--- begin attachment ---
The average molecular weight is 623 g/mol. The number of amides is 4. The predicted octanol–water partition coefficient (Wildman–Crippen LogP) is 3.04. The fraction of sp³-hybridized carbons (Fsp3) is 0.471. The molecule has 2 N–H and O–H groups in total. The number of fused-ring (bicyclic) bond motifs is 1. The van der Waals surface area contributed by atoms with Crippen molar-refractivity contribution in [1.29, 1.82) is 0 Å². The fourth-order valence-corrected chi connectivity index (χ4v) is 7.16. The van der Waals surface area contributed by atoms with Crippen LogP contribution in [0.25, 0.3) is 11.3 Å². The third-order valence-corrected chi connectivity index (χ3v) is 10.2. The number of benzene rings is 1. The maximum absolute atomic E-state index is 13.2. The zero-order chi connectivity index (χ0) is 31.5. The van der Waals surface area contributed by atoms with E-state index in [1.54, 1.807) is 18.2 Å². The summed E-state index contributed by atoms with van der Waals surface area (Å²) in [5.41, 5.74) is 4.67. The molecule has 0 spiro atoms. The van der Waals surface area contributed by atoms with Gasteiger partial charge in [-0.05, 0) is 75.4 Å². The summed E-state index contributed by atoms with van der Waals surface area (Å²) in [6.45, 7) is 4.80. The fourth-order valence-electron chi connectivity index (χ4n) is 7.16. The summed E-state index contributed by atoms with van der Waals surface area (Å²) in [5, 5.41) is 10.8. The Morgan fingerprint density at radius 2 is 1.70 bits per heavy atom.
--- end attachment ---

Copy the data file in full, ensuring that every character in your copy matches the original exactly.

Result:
The average molecular weight is 623 g/mol. The number of amides is 4. The predicted octanol–water partition coefficient (Wildman–Crippen LogP) is 3.04. The fraction of sp³-hybridized carbons (Fsp3) is 0.471. The molecule has 2 N–H and O–H groups in total. The number of fused-ring (bicyclic) bond motifs is 1. The van der Waals surface area contributed by atoms with Crippen molar-refractivity contribution in [1.29, 1.82) is 0 Å². The fourth-order valence-corrected chi connectivity index (χ4v) is 7.16. The van der Waals surface area contributed by atoms with Crippen LogP contribution in [0.25, 0.3) is 11.3 Å². The third-order valence-corrected chi connectivity index (χ3v) is 10.2. The number of benzene rings is 1. The maximum absolute atomic E-state index is 13.2. The zero-order chi connectivity index (χ0) is 31.5. The van der Waals surface area contributed by atoms with E-state index in [1.54, 1.807) is 18.2 Å². The summed E-state index contributed by atoms with van der Waals surface area (Å²) in [5.41, 5.74) is 4.67. The molecule has 0 spiro atoms. The van der Waals surface area contributed by atoms with Gasteiger partial charge in [-0.05, 0) is 75.4 Å². The summed E-state index contributed by atoms with van der Waals surface area (Å²) in [6.45, 7) is 4.80. The fourth-order valence-electron chi connectivity index (χ4n) is 7.16. The summed E-state index contributed by atoms with van der Waals surface area (Å²) in [5, 5.41) is 10.8. The Morgan fingerprint density at radius 2 is 1.70 bits per heavy atom.